So here we are, the first Tuesday of February. I personally always find February to be the month where my motivation is a little low. I live in the northern hemisphere so it can be a pretty dreary winter month where it still feels like there is a long way to spring (I will say this January I moved from Ohio back to England and the distinct lack of piles of snow is helping this cause somewhat). This makes my topic even more relevant as we need a little extra help to be productive and get through the month.
My topic is looking for your favourite ‘life hack’, something you use to make your day easier. This could be anything from a keyboard shortcut in SSMS that runs
sp_whoisactive, to a technique you use to get and stay organised. It doesn’t have to be directly related to a technology, just whatever you use to make your life easier.
I’ll admit, this post was kind of difficult for me to build as these are things that I don’t put a lot of thought into anymore. They’re just natural parts of my daily workflow. They are, or are becoming, habits. Which can be a very positive thing. But it can be difficult to explain to someone how you do some of these things when they’re muscle memory. It can also be hard to distinguish between “here’s a tool I’m using” and “here’s how I’m using this thing ” so I had to cut a few out.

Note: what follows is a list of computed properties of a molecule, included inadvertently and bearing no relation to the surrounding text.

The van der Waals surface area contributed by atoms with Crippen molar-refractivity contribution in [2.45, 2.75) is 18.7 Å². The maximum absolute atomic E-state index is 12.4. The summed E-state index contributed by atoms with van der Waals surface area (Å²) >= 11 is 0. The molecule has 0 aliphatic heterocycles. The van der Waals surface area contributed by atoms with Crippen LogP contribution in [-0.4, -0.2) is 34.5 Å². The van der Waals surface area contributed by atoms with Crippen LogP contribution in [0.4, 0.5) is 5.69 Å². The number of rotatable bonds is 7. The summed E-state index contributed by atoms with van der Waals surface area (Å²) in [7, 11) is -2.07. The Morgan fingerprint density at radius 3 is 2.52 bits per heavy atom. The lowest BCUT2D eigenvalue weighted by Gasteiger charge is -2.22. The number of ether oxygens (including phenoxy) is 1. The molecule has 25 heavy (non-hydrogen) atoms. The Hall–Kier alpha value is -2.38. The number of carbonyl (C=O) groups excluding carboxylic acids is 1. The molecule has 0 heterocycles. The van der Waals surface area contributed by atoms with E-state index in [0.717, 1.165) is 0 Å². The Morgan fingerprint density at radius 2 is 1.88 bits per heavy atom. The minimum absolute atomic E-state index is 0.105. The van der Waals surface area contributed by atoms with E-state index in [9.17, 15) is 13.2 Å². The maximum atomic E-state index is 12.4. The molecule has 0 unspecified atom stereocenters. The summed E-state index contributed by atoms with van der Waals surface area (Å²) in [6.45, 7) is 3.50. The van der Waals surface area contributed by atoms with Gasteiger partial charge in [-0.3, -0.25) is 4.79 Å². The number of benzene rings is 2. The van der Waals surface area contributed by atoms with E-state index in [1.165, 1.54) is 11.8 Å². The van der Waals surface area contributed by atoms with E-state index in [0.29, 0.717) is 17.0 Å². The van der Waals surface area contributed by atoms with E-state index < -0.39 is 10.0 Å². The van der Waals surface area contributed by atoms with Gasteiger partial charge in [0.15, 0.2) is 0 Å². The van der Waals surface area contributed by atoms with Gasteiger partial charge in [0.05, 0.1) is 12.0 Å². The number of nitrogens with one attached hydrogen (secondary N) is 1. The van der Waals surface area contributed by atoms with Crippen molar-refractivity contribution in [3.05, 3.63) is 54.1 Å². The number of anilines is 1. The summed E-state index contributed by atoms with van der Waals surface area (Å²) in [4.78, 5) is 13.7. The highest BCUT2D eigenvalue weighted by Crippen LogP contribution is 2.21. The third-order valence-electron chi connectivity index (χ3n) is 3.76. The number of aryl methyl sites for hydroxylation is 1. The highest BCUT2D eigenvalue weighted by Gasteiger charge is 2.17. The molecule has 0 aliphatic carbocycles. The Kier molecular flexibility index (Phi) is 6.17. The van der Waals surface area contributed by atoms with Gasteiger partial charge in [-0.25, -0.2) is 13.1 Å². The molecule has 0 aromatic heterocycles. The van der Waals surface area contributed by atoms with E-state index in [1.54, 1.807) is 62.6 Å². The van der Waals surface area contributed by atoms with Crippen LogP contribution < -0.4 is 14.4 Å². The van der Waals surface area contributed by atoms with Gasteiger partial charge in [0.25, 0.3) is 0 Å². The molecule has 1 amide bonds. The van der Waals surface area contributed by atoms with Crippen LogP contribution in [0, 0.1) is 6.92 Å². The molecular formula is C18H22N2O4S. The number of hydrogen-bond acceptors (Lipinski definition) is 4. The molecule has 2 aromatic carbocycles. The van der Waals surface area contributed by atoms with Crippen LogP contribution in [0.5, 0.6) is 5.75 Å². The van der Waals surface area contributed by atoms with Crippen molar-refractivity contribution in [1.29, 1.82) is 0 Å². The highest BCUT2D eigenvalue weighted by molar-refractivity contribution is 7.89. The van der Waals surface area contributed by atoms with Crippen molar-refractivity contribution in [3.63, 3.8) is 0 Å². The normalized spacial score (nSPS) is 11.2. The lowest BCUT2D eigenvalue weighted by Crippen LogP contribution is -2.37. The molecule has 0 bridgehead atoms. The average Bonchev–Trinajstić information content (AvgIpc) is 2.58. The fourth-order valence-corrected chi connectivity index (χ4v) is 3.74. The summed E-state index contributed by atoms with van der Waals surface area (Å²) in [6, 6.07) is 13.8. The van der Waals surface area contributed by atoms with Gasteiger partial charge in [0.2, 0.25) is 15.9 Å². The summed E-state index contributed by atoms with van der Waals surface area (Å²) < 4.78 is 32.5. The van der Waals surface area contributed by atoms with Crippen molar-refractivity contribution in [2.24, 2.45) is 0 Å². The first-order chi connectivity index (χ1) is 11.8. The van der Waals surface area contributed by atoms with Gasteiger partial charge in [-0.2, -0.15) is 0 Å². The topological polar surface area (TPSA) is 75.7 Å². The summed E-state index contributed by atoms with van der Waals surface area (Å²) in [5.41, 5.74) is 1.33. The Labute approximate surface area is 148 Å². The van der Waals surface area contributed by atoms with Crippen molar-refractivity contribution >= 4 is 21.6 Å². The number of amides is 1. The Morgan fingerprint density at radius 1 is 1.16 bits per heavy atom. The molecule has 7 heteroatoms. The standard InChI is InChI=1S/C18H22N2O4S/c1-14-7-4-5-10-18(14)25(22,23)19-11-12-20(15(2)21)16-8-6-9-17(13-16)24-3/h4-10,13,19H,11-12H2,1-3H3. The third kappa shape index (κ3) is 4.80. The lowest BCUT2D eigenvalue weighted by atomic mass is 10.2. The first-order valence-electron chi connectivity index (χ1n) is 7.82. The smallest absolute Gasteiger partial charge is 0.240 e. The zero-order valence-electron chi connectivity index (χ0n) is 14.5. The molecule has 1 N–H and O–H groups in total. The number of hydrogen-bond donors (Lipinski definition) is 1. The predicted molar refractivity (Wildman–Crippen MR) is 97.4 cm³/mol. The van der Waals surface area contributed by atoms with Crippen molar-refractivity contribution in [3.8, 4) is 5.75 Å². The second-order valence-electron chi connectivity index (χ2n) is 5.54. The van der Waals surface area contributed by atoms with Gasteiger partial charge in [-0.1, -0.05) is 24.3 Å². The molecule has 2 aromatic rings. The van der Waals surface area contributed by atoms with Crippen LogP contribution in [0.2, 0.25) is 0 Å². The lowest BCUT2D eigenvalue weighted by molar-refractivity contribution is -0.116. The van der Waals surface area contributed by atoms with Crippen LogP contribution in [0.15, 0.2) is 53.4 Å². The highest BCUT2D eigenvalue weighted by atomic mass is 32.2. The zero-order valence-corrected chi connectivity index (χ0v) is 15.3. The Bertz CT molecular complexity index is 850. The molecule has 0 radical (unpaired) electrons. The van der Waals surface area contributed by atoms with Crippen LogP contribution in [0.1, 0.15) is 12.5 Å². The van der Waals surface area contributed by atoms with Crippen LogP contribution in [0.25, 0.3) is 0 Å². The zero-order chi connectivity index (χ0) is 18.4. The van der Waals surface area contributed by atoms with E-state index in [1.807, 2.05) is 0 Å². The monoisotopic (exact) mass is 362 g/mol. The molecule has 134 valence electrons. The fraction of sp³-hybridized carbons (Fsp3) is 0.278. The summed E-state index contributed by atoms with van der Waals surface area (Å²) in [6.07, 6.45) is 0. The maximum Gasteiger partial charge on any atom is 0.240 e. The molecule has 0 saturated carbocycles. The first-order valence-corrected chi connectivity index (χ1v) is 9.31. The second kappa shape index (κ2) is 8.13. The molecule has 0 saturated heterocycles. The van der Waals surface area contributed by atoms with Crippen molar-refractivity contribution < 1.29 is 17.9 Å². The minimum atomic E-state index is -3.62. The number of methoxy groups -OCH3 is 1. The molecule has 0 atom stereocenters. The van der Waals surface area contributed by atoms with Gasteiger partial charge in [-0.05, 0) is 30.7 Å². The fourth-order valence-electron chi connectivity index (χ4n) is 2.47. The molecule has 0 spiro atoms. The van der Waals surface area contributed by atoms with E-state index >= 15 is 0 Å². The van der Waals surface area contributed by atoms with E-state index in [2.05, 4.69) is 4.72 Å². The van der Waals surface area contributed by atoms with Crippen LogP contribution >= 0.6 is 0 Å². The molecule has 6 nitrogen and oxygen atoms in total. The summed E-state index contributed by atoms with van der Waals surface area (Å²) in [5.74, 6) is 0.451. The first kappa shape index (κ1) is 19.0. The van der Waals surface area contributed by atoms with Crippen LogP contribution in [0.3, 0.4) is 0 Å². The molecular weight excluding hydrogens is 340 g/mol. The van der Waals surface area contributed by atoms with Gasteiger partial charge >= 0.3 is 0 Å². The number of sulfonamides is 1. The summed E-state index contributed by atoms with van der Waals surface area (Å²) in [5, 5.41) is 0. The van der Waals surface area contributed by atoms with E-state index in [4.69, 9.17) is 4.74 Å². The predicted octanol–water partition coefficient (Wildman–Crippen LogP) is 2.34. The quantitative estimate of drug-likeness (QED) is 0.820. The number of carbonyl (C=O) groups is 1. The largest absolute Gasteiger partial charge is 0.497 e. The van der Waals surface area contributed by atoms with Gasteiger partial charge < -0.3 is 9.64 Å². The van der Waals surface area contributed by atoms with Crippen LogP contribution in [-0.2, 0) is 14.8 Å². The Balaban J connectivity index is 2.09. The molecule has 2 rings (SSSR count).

Paper & Pen
Sure, we’ve got Microsoft One Note (which I’m finally getting a handle on using effectively). And Apple Notes. And Notepad++ (let’s all admit it, we’ve got New 20 sitting in the tab bar of that app with something pasted from the clipboard 2 weeks ago).
But for me, for getting stuff committed to something more permanent, paper & pen still reign supreme. It’s easier to lose that note into the depths of your electronic notebook, and if you don’t think to look for it, it’s gone for good. Drawings are easier. Those fleeting thoughts become fixed in your mind once you go through the physical act of putting pen to paper.